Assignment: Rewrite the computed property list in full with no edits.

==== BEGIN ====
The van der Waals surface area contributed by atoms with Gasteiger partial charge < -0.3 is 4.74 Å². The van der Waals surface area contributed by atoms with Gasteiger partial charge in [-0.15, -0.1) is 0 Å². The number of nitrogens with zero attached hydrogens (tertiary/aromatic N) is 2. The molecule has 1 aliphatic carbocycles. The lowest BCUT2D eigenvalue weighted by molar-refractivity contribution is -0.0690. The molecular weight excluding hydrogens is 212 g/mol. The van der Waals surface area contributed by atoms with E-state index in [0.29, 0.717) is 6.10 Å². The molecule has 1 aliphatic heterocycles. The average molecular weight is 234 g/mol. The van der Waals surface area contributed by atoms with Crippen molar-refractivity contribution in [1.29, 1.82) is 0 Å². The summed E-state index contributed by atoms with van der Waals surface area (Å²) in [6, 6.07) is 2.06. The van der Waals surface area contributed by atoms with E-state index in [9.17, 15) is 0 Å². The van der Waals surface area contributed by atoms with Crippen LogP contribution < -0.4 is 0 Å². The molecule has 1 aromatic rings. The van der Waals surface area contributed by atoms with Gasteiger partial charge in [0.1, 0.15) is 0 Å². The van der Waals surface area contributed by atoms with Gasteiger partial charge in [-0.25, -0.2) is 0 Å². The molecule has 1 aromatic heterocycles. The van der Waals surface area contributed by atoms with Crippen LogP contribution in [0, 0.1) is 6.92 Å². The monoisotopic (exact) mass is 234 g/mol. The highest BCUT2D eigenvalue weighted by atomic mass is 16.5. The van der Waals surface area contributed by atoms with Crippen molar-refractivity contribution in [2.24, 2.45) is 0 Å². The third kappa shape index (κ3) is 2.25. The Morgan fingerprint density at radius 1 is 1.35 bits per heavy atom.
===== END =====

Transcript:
The van der Waals surface area contributed by atoms with Gasteiger partial charge < -0.3 is 4.74 Å². The van der Waals surface area contributed by atoms with Gasteiger partial charge in [-0.15, -0.1) is 0 Å². The number of nitrogens with zero attached hydrogens (tertiary/aromatic N) is 2. The molecule has 1 aliphatic carbocycles. The lowest BCUT2D eigenvalue weighted by molar-refractivity contribution is -0.0690. The molecular weight excluding hydrogens is 212 g/mol. The van der Waals surface area contributed by atoms with E-state index in [0.29, 0.717) is 6.10 Å². The molecule has 1 aliphatic heterocycles. The average molecular weight is 234 g/mol. The van der Waals surface area contributed by atoms with Crippen molar-refractivity contribution in [1.29, 1.82) is 0 Å². The summed E-state index contributed by atoms with van der Waals surface area (Å²) in [6, 6.07) is 2.06. The van der Waals surface area contributed by atoms with E-state index in [9.17, 15) is 0 Å². The van der Waals surface area contributed by atoms with Crippen LogP contribution < -0.4 is 0 Å². The molecule has 1 aromatic rings. The van der Waals surface area contributed by atoms with Gasteiger partial charge in [0.1, 0.15) is 0 Å². The van der Waals surface area contributed by atoms with Gasteiger partial charge in [-0.25, -0.2) is 0 Å². The molecule has 1 aromatic heterocycles. The van der Waals surface area contributed by atoms with Crippen LogP contribution in [0, 0.1) is 6.92 Å². The monoisotopic (exact) mass is 234 g/mol. The highest BCUT2D eigenvalue weighted by atomic mass is 16.5. The van der Waals surface area contributed by atoms with Crippen molar-refractivity contribution in [2.24, 2.45) is 0 Å². The third kappa shape index (κ3) is 2.25. The Morgan fingerprint density at radius 1 is 1.35 bits per heavy atom.